management protocols across a greater R&D organizational network, no company,
of any size, should have to choose between quality and security.
Getting more from your B2B Data
With outsourced R&D on the rise, and an increased push for external partnerships over the lifecycle of a product development and launch, new solutions are required to fill the gaping holes left in the unwieldy email chains and version maintenance nightmare of SharePoint and Dropbox.
But for B2B collaborations, IP security and management is more important than ever, and in an increasingly data-driven world, mistakes and omissions are no longer an option.
With cost, speed, quality, and security all requiring equal footing, an accessible, user friendly, and nimble tool is needed.
Safely moving quality data across channels and disciplines
To create a secure, but standardized, B2B collaboration, users from external locations and fields need to be able to be incorporated and versed in software usage quickly, and with easy invite and password authentication. Cloud-based, software as a service (SaaS) models are designed for such activation, with elastic infrastructure that is capable of scaling up or down as needed.
With modern user identification models, such as SAML and OAuth, all users need not be registered on the central parent company domain—allowing for fast and fluid user connectivity among numerous external partners on short-term contracts. With cloud-based services, the only impediment to offsite partner connectivity will be not having Internet access. When a cloud- based software extension is linked back to the central ELN system of the parent organization, cohesive and quality controlled data transfer is possible to alleviate transcription mistakes, data set incompatibility, and untracked communication.
Some businesses balk at the idea of moving R&D data operations to what is commonly perceived as the insecure domain of the cloud, but cloud-services security has strengthened to the point of being on par with, if not superior to, that of traditional corporate infrastructures. This is demonstrated by the recent shift of many companies CRM and financial applications to cloud-based service providers, not to mention the preferred shift of medical records and clinical data to the cloud.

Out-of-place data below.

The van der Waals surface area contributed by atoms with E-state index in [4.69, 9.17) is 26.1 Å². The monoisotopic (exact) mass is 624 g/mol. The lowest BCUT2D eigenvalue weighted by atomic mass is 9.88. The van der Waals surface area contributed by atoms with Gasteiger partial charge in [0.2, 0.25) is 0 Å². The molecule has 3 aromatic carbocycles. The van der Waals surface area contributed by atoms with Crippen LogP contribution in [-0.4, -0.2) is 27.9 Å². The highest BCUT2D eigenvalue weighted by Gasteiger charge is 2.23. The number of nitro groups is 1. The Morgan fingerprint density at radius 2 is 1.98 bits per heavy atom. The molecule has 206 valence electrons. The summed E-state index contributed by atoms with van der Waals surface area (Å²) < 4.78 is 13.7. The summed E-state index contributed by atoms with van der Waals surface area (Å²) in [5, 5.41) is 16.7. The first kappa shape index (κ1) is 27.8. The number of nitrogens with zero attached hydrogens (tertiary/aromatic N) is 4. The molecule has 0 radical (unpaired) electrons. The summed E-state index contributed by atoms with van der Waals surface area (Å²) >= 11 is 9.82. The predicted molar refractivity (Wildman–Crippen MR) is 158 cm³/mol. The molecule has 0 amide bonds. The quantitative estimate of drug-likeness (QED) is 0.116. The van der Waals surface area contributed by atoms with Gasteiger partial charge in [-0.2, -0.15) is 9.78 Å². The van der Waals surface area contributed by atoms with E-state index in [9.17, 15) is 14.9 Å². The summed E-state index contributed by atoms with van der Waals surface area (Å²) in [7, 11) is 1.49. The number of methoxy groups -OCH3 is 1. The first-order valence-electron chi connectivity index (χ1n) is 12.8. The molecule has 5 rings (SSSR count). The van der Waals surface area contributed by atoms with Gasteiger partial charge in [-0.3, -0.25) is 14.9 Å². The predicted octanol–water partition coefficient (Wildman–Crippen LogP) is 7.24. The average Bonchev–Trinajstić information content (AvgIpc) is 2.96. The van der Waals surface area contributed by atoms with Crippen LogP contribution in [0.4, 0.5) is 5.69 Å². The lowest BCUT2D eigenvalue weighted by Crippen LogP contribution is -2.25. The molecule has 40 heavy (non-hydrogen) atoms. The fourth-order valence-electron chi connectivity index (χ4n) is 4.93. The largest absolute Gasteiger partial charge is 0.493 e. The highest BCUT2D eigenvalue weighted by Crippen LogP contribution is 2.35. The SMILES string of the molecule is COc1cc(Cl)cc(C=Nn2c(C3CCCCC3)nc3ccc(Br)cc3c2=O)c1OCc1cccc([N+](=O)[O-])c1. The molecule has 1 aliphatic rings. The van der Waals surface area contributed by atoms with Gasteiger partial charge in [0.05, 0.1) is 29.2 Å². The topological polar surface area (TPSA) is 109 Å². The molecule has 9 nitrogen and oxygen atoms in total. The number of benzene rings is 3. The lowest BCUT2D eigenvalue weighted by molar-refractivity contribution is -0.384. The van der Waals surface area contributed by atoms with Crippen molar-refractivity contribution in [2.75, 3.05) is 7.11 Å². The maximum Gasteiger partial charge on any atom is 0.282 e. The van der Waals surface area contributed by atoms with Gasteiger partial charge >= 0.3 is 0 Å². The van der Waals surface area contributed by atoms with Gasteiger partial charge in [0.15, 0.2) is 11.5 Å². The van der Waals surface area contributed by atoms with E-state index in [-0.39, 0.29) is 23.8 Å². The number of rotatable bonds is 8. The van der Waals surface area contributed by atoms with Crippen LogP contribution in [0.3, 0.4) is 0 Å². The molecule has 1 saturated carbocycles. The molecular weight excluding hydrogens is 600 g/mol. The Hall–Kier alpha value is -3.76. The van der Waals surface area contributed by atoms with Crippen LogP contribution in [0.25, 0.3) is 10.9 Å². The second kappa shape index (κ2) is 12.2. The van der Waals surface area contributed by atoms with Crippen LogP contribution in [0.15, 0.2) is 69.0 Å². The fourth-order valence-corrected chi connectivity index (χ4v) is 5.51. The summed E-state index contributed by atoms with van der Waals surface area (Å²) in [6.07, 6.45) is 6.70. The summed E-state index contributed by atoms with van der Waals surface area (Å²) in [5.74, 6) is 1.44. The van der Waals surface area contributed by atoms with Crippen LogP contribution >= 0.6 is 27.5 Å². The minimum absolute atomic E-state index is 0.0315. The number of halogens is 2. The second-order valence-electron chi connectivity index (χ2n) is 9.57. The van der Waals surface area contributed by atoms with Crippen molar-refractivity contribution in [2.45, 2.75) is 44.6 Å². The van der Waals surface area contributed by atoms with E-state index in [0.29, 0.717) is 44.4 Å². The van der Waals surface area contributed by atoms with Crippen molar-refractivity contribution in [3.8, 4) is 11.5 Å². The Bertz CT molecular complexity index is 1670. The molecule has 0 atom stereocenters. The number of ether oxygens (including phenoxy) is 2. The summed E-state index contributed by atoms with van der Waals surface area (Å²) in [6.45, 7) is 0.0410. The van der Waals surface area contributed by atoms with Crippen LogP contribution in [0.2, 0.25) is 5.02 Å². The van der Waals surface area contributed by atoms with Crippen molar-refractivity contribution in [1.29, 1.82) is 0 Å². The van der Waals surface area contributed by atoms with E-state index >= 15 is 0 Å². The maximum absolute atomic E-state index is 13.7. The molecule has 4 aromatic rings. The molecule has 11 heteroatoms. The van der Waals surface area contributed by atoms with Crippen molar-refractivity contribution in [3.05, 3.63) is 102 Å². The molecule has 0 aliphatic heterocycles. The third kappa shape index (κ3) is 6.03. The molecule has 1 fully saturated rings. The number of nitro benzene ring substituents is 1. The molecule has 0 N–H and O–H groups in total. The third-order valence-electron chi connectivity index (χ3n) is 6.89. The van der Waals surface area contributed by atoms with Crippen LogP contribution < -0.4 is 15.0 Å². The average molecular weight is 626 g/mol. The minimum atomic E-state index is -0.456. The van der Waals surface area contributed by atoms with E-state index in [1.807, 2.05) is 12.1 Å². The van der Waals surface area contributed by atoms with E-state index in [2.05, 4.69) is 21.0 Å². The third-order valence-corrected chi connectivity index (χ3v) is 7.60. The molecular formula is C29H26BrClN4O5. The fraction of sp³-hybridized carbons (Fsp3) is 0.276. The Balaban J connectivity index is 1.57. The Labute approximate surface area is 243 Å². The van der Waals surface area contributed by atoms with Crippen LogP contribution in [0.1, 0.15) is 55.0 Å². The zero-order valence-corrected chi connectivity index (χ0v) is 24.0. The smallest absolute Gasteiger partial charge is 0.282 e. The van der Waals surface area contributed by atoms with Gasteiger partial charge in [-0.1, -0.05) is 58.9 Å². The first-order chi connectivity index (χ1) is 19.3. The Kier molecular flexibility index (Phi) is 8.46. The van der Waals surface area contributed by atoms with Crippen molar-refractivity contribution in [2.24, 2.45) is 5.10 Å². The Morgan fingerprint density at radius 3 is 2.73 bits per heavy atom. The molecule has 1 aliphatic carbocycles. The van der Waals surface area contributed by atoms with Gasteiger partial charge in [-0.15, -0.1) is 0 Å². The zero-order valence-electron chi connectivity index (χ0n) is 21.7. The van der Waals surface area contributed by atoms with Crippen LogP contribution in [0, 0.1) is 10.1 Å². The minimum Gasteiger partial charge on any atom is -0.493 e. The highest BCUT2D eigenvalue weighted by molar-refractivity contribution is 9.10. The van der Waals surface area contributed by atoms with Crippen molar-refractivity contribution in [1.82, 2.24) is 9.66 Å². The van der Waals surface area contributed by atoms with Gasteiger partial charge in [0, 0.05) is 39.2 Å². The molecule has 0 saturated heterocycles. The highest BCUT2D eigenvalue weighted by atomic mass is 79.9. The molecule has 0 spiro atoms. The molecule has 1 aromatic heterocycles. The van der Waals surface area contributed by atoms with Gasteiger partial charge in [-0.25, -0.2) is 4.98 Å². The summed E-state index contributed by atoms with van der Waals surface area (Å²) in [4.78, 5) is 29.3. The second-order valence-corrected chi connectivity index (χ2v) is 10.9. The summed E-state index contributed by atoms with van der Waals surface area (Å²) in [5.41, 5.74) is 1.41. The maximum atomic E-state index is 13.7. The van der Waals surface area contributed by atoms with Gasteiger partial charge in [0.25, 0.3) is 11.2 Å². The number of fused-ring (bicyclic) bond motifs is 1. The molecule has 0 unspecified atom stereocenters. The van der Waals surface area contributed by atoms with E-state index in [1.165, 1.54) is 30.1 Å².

Properly researched and vetted cloud service providers will provide guarantees for system availability, vulnerability testing, and will sometimes be backed by a large infrastructure provider such as Amazon Web Services (AWS) or Microsoft Azure.
Ease of use in a collaboration portal should be of high importance as well. Bringing various users from disparate countries, backgrounds, and areas of expertise into one central communication system is never without its challenges. The portal must be conducive to both long-term partnerships and short-lived
To manage and meet all needs, the universal tool must be simple to use and innately navigable for easy onboarding of new partners. Though such software portals will most often be utilized by offsite scientists and technicians, the interface should be just as easy to learn and use by laymen to your greater processes.